Anxiety is defined as a state of being uneasy, apprehensive, or worried about what might happen in the future. It can also mean an eager and slightly worried desire. Anxiety may be felt in the physical body as insomnia, inability to eat, physical discomfort or muscle tension, difficulty concentrating, irritability, feeling easily tired and generally feeling agitated.
Learning key tips to managing day-to-day anxiety is as important as taking a daily vitamin. The stress and strains of daily living can wreak havoc in an individual’s mental, physical and emotional health, impacting work performance and relationship satisfaction. Taking home daily stress to your spouse or partner can significantly erode the quality of your relationship, leading to only more anxiety. The following tips can help you manage normal, daily anxiety:
It’s Your Thinking that Makes It So
Learn that stress and anxiety is a result of cognitive appraisals, which are your thoughts and value judgments about a person or situation. Your emotions are then shaped by these appraisals. You can talk yourself into a state of extreme anxiety by ruminating on how awful or catastrophic a situation may be, or you can chose to see the situation with perspective. Perhaps you have the worst boss in the entire world, although it is unlikely. Constantly repeating this thought in your mind will bring distress. Choosing perspective means realistically evaluating the situation and reaching a calm, measured conclusion. Instead of having the worst boss in the world, see your boss as a human with many flaws, just as we all are. While you may not wish to be so kind to your boss, you are in fact being kind to yourself by choosing a conclusion that brings you less distress.
Learn to Physiologically Reduce Distress
The ability to achieve a relaxed state on your own, without drugs or medications, is one of the best antidotes to daily stress. Luckily, many options are at your disposal, from guided meditations to walking. Make a list of relaxing activities you can do, both at home and away from home. Self-soothing activities at home might include taking a bath or petting your animal companion. You might find a piece of music that brings relaxation, and the more you consciously relax to that piece of music, the more you’ll associate the music with a sense of calm.
Progressive relaxation describes a process of deliberately relaxing each body part, usually starting from the head and neck and working to the feet. While sitting comfortably, focus on your forehead, and then consciously relax the muscles there. Move on to your cheeks and jaw; focus and consciously relax. You may wish to tense the muscle then relax it, or just relax the muscle. If you can, create a recording of your voice walking you through the progressive relaxation, or purchase a guided mediation CD.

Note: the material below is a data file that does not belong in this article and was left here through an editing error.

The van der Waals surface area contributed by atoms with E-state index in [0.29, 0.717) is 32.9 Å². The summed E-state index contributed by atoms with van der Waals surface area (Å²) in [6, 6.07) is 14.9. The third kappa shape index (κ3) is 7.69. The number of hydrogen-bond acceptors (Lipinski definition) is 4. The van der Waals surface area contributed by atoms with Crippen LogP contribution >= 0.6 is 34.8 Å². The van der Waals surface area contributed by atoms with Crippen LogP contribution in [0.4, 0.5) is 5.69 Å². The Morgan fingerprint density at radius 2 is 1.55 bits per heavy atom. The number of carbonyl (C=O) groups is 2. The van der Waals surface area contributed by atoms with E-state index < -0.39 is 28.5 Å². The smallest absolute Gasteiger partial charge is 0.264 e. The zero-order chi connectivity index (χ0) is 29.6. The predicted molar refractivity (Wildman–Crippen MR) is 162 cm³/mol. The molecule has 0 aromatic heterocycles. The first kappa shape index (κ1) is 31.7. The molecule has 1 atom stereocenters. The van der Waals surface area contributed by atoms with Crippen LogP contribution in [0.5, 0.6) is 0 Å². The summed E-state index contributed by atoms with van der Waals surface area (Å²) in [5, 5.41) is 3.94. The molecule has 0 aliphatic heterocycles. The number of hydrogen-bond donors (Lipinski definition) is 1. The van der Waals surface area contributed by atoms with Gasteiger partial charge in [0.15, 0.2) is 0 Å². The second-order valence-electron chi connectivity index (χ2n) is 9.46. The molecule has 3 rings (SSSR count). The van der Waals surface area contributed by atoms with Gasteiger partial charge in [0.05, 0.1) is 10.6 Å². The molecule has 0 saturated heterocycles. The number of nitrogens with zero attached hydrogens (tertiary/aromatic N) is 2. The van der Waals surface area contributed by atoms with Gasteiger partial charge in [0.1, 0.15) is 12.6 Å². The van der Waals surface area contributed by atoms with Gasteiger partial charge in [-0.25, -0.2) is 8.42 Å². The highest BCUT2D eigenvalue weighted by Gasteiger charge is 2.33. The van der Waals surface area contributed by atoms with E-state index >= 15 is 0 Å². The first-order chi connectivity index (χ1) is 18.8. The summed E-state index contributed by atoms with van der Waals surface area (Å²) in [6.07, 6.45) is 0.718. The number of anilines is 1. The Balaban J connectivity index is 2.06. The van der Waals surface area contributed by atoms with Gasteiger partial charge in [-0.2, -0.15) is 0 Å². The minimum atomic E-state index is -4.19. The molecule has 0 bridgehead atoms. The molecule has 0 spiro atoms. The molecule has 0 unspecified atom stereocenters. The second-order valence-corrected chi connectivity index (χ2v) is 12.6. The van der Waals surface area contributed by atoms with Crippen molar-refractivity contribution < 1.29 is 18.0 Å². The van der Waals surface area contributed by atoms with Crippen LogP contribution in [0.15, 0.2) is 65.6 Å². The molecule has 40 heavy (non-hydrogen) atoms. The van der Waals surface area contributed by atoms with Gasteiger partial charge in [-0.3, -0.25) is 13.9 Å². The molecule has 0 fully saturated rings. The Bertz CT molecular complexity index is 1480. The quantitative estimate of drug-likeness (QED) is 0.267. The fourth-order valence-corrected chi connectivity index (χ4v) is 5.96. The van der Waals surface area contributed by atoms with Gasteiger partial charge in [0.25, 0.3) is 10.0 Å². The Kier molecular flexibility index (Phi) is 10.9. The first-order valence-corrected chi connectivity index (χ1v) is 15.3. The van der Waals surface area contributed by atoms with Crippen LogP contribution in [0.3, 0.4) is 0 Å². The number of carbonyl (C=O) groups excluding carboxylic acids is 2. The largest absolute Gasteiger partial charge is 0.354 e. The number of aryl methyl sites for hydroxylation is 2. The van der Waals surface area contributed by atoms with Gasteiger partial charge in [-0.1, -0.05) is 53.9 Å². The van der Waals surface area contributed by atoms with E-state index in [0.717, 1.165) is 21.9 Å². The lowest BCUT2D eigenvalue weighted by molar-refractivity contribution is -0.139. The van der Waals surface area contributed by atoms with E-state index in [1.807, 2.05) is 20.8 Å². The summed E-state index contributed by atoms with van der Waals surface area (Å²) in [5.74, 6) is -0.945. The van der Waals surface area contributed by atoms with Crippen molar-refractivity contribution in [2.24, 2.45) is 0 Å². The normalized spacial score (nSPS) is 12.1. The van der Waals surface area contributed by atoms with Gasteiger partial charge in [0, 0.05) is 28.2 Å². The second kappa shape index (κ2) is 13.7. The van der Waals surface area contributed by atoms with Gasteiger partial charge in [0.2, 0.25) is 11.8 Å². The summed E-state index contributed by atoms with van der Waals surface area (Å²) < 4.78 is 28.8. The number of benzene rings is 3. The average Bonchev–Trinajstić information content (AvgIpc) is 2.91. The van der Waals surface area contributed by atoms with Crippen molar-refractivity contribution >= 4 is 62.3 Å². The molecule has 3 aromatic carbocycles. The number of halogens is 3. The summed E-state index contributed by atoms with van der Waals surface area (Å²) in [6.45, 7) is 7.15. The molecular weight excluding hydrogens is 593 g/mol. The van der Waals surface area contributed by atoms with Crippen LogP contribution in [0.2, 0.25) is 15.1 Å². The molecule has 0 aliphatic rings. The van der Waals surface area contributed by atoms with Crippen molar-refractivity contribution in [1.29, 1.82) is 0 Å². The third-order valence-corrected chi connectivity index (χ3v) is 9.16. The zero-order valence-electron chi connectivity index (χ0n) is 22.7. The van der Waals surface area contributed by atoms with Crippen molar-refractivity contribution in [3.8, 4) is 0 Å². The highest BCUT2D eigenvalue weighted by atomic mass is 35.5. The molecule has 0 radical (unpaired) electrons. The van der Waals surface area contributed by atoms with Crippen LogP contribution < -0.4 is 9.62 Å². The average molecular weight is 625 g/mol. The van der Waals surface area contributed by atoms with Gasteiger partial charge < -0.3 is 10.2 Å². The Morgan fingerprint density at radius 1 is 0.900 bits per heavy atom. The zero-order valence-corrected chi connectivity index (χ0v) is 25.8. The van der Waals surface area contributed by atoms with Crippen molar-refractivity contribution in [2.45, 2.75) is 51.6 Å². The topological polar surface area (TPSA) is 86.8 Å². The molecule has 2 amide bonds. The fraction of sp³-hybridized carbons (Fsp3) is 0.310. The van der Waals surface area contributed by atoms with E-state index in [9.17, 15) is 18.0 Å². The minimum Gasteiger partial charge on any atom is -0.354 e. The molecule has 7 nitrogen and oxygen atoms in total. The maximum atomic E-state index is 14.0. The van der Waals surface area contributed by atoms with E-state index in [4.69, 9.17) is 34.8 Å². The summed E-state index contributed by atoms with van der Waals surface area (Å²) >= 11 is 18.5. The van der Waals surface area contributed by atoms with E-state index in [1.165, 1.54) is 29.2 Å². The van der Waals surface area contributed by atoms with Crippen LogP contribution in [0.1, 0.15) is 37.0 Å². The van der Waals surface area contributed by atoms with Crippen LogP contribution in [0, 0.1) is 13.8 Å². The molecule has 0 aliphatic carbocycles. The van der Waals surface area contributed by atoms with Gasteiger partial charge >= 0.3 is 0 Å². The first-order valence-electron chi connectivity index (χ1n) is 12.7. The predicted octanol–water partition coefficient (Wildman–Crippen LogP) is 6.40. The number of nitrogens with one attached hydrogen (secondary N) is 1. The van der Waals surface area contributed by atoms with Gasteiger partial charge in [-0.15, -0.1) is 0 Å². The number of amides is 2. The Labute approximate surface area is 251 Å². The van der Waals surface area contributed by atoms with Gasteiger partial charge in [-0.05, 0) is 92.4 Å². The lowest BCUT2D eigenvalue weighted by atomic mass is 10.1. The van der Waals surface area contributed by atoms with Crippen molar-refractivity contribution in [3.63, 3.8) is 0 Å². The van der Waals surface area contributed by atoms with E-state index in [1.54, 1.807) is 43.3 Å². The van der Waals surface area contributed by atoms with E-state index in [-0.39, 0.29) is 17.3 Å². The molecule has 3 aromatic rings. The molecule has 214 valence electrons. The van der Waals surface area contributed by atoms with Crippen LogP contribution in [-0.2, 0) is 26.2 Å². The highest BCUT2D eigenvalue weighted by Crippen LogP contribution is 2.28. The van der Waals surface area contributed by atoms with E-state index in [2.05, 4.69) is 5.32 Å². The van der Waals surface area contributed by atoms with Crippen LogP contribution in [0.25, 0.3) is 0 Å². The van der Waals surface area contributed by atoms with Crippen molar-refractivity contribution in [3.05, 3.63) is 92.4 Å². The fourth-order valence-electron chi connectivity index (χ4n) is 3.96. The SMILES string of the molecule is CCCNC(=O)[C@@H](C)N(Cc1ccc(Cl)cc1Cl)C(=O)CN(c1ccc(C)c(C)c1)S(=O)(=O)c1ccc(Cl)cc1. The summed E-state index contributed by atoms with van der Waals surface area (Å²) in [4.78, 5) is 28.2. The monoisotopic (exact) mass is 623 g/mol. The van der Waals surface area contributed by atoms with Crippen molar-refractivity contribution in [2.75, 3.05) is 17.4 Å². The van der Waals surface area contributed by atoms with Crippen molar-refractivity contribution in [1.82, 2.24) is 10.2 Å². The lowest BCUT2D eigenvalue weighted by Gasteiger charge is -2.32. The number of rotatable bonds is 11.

It’s important to have a relaxation activity you can do while at work or driving. The easiest technique is to combine deep breathing with any words that bring a sense of calm. Perhaps a short prayer or other spiritual words make you feel more peaceful. The important factor is to combine five to ten deep breaths with a short centering thought or coping statement. You won’t say these words aloud, so chose words that are meaningful to you. You might try statements such as:
- This too shall pass.
- I’m strong and I can deal with this.
- I’ve survived other situations like this and I will survive this one too.
- I can be anxious and still deal with the situation.
- This situation won’t last forever.
Physical exercise that is strenuous but does not cause injury, is an excellent way to channel or redirect worry into productive energy and get a good night’s sleep. Even non-strenuous exercise such as walking can have a positive effect on your anxiety load. Exercising with a supportive friend may take your mind off anxious thoughts.
Get Enough Sleep
Sleep deprivation is a classic torture technique, one that many Americans inflict upon themselves by staying up too late. Your body needs the time to recharge for your next stressful day, so set a reasonable bedtime hour and keep it. If you can’t, reevaluate how you spend your time because sufficient sleep is a non-negotiable human requirement. If anxiety interferes with sleep, practice self-relaxation techniques before bedtime.
Change the Channel
News media focus on the bad news, which doesn’t promote a feeling of calm and safety. Much media coverage is designed to sensationalize, dramatize, and instill fear. Be aware of your anxiety level when watching violent television and movies. You may find that crime dramas and other violent programs noticeably increase your heartbeat, breathing, or mental state of anxiety. Life brings enough things to worry about; change the channel and let your entertainment choices foster relaxation instead of fear.